A short sale in real estate allows a struggling homeowner to submit a proposal to their lender to sell their home for less than the remaining balance of the mortgage. During the Great Recession of 2008, short sales became popular as many homeowners went underwater in their homes.
What is a short sale in real estate?
A short sale occurs when a homeowner in financial trouble sells their home for less than they owe on the mortgage. Instead of waiting for the bank to foreclose on the home, the homeowner initiates the short sale process by submitting an application to the lender.
Short sales are a safer alternative to foreclosures for both sellers and their lenders. That is why you often can find them priced just below market value.
The lender will get all the proceeds of the sale, and then have 2 options: either forgives the difference or gets a deficiency judgment, which requires the original borrower to pay what’s left over.
When a homeowner is eligible to ask for a short sale?
For a bank to agree to a short sale, the homeowner must establish:
- They face a financial hardship that prevents them from meeting their loan obligations, AND
- They don’t have enough income and assets to pay off the loan. It can be cash, other real estate, available credit, investments, and virtually any other thing of value the homeowner can use to pay the loan.
- The property is worth less than the amount of the loan. The seller or a specialized real estate agent (SFR®) has to run an accurate Comparative Market Analysis or a Broker Price Opinion.
Advantages and differences with a foreclosure
- The short sale in real estate is a much quicker process. A foreclosure is a legal action taken by a lender to seize a seller’s property after they fall too far behind on their monthly payments.
- Fee savings: Normally, the seller bears the burden of closing costs and real estate agent commissions. In a short sale, however, the lender will pay those fees and commissions.
- Both processes can negatively impact a seller’s credit score (a short sale could knock as many as 160 points off). In a foreclosure though, you can have a far more damaging impact on a seller’s FICO®.
- Short sale is a private process (lender/seller) as a foreclosure involves the Court and is public.
Get prepared for the short sale
If you are a homeowner facing a foreclosure, it is important that you work with a knowledgeable agent who will protect your best interests. A Short Sale and Foreclosure Resource Certified Agent (SFR®) are better qualified to handle these situations b. They are also experienced to deal et negotiate with lenders and banks.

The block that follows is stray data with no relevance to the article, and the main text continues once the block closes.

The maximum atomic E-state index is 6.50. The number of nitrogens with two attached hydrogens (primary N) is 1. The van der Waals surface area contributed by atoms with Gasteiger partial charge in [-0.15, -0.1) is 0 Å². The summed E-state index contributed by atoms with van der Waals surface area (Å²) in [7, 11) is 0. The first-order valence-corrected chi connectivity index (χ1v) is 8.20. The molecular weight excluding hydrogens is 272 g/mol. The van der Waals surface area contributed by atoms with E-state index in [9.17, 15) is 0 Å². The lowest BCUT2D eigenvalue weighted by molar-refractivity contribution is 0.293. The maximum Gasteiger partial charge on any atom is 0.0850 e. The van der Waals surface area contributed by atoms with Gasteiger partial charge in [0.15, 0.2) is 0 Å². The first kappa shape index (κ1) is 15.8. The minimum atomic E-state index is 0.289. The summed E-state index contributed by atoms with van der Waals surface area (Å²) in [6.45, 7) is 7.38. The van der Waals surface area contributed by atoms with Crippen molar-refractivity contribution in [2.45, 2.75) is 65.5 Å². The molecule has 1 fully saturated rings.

Closing costs in Florida are the fees paid by the buyer and the seller when a home is sold. And if home buyers often budget for their down payment, they may forget about closing costs completely…
Who pay the closing costs in Florida?
Both the buyer and the seller pay for them – they are just responsible for different costs. If you’re a buyer, you pay for fees associated with your mortgage and having the home’s inspection. If you’re a seller, you’re responsible for the agents’ commission and taxes.
Seller’s closing costs in Florida
Sellers can expect to pay from 7-9% of the home’s purchase price in closing costs (this includes the commission fees of the agents)
- Title search fee
- Real estate commission (up to 6% of purchase price)
- Transfer taxes/documentary stamp
- Promissory note
- Intangible tax
- Prorated property taxes
Closing costs for buyers are typically between 2.5% and 3.5% of the price of the home.
These are some frequent costs to consider:
- Prorated HOA charges, HOA approval fees
- Survey fee (based on land size)
- Appraisal fees ($400-$800)
- Credit report ($50-$75)
- Loan origination fees
- Home, mold and termites’ inspections ($375-$1,000)
- Recording fees ($50-$250)
TIP: Closing costs in Florida can add a significant amount of the total price, and both buyers and sellers should always anticipate before closing a deal. Of course, if you choose to rent a property rather than to buy, these costs are not applicable.
For more info about the closing costs, please click here
How to pay closing costs ?
When structuring a mortgage home loan, there are four ways to pay for the mortgage closing costs: pay cash at closing, roll the costs into the loan (not often possible), increase the interest rate, or do a combination of the three. Discuss this with your banker and your real estate agent as well.